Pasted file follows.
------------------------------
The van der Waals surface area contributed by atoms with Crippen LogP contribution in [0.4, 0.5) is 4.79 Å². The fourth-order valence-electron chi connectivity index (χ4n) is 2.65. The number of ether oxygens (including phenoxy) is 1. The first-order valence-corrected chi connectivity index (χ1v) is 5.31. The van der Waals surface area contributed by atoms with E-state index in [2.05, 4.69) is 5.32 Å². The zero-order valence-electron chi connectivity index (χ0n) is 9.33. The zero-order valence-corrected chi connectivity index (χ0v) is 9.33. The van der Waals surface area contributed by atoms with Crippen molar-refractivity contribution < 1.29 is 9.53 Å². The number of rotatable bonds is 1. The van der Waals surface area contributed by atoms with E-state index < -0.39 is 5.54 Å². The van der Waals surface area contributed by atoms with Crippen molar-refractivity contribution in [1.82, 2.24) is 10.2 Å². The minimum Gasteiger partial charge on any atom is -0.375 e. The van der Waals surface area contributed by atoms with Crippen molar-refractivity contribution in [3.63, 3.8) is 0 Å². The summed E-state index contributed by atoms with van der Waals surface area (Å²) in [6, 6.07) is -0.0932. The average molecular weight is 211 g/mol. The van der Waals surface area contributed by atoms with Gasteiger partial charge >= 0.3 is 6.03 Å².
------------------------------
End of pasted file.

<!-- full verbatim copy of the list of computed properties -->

The van der Waals surface area contributed by atoms with Crippen LogP contribution in [0.4, 0.5) is 4.79 Å². The fourth-order valence-electron chi connectivity index (χ4n) is 2.65. The number of ether oxygens (including phenoxy) is 1. The first-order valence-corrected chi connectivity index (χ1v) is 5.31. The van der Waals surface area contributed by atoms with E-state index in [2.05, 4.69) is 5.32 Å². The zero-order valence-electron chi connectivity index (χ0n) is 9.33. The zero-order valence-corrected chi connectivity index (χ0v) is 9.33. The van der Waals surface area contributed by atoms with Crippen molar-refractivity contribution < 1.29 is 9.53 Å². The number of rotatable bonds is 1. The van der Waals surface area contributed by atoms with E-state index < -0.39 is 5.54 Å². The van der Waals surface area contributed by atoms with Crippen molar-refractivity contribution in [1.82, 2.24) is 10.2 Å². The minimum Gasteiger partial charge on any atom is -0.375 e. The van der Waals surface area contributed by atoms with Crippen molar-refractivity contribution in [3.63, 3.8) is 0 Å². The summed E-state index contributed by atoms with van der Waals surface area (Å²) in [6, 6.07) is -0.0932. The average molecular weight is 211 g/mol. The van der Waals surface area contributed by atoms with Gasteiger partial charge >= 0.3 is 6.03 Å².